It’s truffle season in Oregon’s forests. The fungus is prized by restaurants and can sell for $400 a pound or more. But this year truffle hunters are shut out of some of their favorite spots.
In many photos from an Australian island, the marsupial appears front and center, adding its enigmatic smile to an image of happy tourists.
Birders especially know that Cuba harbors hundreds of rarely seen, little-studied species. As the island nation opens to more U.S. visitors, scientists hope "green Cuba" can survive increased tourism.
Lonesome George was was the last surviving member of his species and a conservation icon. When he died, taxidermist George Dante set out to preserve the tortoise's body, and his legacy.
Rats have had a bad reputation ever since they were blamed for spreading bubonic plague. But perhaps the blame was misplaced. NPR's Scott Simon reflects on the roles of rodents.
Science | Nation | Health | Flora and FaunaNPR | Feb. 27, 2015 1:04 p.m.
Eyelashes keep dust out and fend off drying breezes, a study finds. To do that they need to be a very precise length. Extra-long fake eyelashes hurt more than they help.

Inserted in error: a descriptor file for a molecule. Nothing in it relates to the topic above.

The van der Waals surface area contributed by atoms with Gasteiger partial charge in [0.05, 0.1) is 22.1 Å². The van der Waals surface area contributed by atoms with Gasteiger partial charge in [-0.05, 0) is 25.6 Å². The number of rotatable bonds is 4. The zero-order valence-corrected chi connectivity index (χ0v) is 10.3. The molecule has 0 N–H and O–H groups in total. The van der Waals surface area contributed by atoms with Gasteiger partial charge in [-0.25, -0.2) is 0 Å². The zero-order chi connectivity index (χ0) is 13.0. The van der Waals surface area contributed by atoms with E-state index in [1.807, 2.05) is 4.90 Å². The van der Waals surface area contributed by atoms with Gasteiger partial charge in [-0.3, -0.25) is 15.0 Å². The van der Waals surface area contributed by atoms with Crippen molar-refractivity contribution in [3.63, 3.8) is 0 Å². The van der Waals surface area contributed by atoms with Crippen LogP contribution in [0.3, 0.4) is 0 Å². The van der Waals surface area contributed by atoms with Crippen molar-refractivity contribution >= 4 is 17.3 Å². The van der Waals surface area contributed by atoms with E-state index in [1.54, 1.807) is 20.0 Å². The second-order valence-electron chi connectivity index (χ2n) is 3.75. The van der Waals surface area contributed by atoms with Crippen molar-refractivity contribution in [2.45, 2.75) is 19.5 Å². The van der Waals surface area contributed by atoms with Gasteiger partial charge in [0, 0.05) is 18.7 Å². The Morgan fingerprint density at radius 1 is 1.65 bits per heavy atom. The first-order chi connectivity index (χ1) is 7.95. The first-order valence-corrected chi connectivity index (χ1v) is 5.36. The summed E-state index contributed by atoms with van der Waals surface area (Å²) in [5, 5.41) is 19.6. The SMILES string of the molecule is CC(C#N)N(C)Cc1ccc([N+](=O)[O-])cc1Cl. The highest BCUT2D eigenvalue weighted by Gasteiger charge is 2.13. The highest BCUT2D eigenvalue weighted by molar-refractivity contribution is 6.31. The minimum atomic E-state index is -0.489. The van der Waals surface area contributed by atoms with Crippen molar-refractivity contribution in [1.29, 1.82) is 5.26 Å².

Science | Nation | Health | Flora and FaunaNPR | Feb. 26, 2015 6:43 a.m.
Shifts in climate in the Middle Ages likely drove plague bacteria from gerbils in Asia to people in Europe, research now suggests. Rats don't deserve all the blame.
Drones aren't only the airborne worry in Europe this week. An aggressive owl is terrorizing residents of the Dutch town of Purmerend. Maybe its behavior is due to hormones. Or maybe it's just hungry.
A new study published in Science looked at thousands of marine animals over a 540-million-year evolutionary span. Their conclusion: Most of them got larger.